After Flynn grew tired of reading articles foretelling the world’s impending doom, he turned his attention back toward Gates.

“Why is this place located so far out in the middle of the desert? I mean why not have it near a major city?”

She cut her eyes toward him and shook her head. “They’re not exactly making cheese out here.”

“So it is nuclear?” he asked. “I thought the ‘n’ in INL stood for ‘national’.”

“It does. But there is nuclear activity.” She waved dismissively at him. “But you already knew that.”

“Everybody does. But what I’m interested in is the nature of the nuclear activity.”

“Like I told you on the phone before you came out here, I can’t answer every one of your questions. You’re free to draw your own conclusions, but you won’t get me to go on the record about such things. I’m merely here to escort you through the facility and show you that this isn’t some secret holding facility for all the old Area 51 artifacts.”

Flynn said nothing as they rolled along. Five minutes later, the bus swung a hard right and turned off U.S. Route 20 toward the INL facility. Mountains rose in the distance, serving as an imposing backdrop over the handful of one- and two-story facilities dotting the desert landscape in front of them. Their bus rumbled along until it rolled up to a guardhouse and lurched to a stop.

The bus driver exchanged some paperwork with the armed guard standing near the entry point. The iron gate rolled back and allowed the bus to pass. The bus jerked as it gained speed and moved forward along the long road. Flynn leaned into the aisle so he could see ahead down the road. He estimated the nearest building was at least a half-mile further up the road.

“This is some pretty tight security for a place that makes cheese,” he quipped.

She smiled and shook her head. “Do you have to work at thinking up such moronic statements—or does it come naturally for you?”

“I’ve heard that a good cover for hiding alien spaceships is making cheese.”

She folded her arms and stared out the window. “That’s why I said we aren’t exactly making cheese. Try to keep up.”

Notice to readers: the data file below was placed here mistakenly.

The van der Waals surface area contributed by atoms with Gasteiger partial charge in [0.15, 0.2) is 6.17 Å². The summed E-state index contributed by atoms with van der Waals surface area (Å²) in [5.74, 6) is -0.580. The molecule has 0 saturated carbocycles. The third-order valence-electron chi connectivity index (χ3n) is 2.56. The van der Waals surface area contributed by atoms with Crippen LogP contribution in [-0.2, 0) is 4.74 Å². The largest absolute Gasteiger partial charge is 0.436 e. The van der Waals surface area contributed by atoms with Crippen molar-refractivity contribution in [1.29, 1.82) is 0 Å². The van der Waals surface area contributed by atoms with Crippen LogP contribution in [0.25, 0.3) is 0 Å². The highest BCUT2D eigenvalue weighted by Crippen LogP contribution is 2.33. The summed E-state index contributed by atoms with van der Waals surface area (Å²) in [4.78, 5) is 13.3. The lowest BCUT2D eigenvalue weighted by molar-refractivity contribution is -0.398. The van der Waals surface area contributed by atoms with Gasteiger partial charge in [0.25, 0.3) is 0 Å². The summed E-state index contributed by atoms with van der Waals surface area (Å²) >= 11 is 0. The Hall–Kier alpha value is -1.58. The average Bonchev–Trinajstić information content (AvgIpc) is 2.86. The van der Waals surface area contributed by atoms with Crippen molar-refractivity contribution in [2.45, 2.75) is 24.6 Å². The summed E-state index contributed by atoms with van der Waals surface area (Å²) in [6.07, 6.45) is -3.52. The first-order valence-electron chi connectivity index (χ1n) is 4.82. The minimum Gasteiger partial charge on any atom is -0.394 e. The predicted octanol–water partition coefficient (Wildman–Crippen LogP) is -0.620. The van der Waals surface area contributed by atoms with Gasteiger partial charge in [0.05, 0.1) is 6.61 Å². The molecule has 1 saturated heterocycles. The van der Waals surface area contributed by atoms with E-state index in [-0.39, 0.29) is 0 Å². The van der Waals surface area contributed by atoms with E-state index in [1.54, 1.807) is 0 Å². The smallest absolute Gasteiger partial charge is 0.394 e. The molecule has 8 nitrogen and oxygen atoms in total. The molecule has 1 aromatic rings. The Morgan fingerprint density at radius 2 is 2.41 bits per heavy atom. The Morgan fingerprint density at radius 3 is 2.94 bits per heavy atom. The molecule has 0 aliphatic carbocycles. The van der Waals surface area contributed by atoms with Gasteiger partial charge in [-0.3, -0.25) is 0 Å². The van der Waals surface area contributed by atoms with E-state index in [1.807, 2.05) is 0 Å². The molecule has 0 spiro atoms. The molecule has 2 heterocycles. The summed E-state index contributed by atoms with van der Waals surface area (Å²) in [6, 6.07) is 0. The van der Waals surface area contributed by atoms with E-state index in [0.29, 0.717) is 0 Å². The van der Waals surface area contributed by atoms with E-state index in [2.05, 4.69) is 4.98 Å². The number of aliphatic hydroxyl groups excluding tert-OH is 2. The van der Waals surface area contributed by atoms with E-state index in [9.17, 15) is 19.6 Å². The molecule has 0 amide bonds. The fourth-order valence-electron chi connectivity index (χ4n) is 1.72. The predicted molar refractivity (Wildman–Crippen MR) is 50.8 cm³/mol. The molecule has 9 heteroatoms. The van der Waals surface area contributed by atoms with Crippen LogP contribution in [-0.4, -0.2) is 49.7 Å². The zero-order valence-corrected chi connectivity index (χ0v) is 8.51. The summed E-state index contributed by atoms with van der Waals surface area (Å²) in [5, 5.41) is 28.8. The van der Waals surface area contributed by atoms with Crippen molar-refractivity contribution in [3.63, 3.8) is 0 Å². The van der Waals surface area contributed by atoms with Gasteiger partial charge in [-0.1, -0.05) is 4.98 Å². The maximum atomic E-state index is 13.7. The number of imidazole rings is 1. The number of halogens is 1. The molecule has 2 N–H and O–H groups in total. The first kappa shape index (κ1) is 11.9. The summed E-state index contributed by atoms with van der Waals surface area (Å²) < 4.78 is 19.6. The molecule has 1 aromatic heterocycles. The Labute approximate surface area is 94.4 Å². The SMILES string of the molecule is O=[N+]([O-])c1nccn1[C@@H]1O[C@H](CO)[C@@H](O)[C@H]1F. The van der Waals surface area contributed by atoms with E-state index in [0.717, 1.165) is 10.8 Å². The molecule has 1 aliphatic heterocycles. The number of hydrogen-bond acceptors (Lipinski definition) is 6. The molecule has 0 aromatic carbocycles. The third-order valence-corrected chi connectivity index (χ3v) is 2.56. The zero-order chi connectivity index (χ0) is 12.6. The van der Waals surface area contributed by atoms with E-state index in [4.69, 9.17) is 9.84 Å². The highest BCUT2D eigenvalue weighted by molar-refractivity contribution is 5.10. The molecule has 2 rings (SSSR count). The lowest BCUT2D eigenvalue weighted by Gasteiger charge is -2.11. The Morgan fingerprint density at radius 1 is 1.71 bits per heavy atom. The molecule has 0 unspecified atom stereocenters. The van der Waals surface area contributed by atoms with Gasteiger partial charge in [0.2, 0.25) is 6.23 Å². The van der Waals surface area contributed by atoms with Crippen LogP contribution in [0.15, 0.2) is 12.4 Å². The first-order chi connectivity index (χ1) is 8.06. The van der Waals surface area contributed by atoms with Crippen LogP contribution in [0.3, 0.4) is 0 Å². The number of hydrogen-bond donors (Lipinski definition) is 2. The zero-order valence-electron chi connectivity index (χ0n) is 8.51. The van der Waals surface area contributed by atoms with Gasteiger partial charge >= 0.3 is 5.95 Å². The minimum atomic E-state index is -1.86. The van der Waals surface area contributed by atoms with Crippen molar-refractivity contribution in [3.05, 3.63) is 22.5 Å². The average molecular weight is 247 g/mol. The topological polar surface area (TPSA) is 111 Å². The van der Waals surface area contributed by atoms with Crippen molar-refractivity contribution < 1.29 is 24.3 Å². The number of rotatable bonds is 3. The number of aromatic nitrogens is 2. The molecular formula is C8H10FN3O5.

Flynn liked his host already. Her sarcasm kept him on his toes, though five minutes on the campus and he was already convinced INL wasn’t nearly as benign as she portrayed it to be.

I wonder what really goes on here.

Once the bus parked, workers hustled off and headed toward their respective work areas. Flynn remained seated with Gates, who didn’t budge until the last employee vanished.

“Shall we?” she said as she stood up.

Flynn followed her lead and headed toward the main entrance. He stopped and whiffed the breezy desert air that carried a hint of burnt plastic to it mixed with the smell of a 1980s era copier. As he looked around, he scrunched up his face.

“Problems, Mr. Flynn?”

“That smell,” he said, whisking the air toward him. “What is that?”

“Ingenuity and invention.”

He smiled. “It certainly isn’t cheese.”

They checked in at the main desk. Flynn underwent several rounds of paperwork protocol. He spent a few minutes perusing the list that outlined what he could and couldn’t do.

“No pictures on the tour?” he said.

Gates rolled her eyes. “Please, Mr. Flynn. I told you all this before you came out here.”

“How can I prove to readers that this isn’t Area 51 without pictures of vacant warehouses?” He flashed a wry grin.

“You almost got me there,” she said.

“I think I already did.”

He scribbled his name on the paper and handed it to her. The receptionist handed him a badge and he began his tour with Gates.

Flynn tweeted a picture of the facility he’d taken in the parking lot.

“About to tour INL. If the military is hiding aliens here, rest assured I’ll find them #Area51”